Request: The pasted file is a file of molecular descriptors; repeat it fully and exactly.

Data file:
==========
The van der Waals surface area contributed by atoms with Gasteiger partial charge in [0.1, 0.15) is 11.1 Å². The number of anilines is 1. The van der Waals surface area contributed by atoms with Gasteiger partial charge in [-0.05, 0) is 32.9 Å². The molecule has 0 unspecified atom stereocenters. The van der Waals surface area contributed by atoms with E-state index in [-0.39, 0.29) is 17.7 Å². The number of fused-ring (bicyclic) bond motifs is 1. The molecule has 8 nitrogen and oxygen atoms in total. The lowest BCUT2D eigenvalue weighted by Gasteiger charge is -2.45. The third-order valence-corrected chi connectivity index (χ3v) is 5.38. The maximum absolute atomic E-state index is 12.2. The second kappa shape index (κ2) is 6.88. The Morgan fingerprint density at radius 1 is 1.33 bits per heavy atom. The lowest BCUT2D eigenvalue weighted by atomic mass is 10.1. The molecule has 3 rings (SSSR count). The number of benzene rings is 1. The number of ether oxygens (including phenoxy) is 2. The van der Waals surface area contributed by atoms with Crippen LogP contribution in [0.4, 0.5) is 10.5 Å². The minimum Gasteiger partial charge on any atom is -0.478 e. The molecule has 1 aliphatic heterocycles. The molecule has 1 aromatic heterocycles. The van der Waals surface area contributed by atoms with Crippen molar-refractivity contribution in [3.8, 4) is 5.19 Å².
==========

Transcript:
The van der Waals surface area contributed by atoms with Gasteiger partial charge in [0.1, 0.15) is 11.1 Å². The number of anilines is 1. The van der Waals surface area contributed by atoms with Gasteiger partial charge in [-0.05, 0) is 32.9 Å². The molecule has 0 unspecified atom stereocenters. The van der Waals surface area contributed by atoms with E-state index in [-0.39, 0.29) is 17.7 Å². The number of fused-ring (bicyclic) bond motifs is 1. The molecule has 8 nitrogen and oxygen atoms in total. The lowest BCUT2D eigenvalue weighted by Gasteiger charge is -2.45. The third-order valence-corrected chi connectivity index (χ3v) is 5.38. The maximum absolute atomic E-state index is 12.2. The second kappa shape index (κ2) is 6.88. The Morgan fingerprint density at radius 1 is 1.33 bits per heavy atom. The lowest BCUT2D eigenvalue weighted by atomic mass is 10.1. The molecule has 3 rings (SSSR count). The number of benzene rings is 1. The number of ether oxygens (including phenoxy) is 2. The van der Waals surface area contributed by atoms with Crippen LogP contribution in [0.4, 0.5) is 10.5 Å². The minimum Gasteiger partial charge on any atom is -0.478 e. The molecule has 1 aliphatic heterocycles. The molecule has 1 aromatic heterocycles. The van der Waals surface area contributed by atoms with Crippen molar-refractivity contribution in [3.8, 4) is 5.19 Å².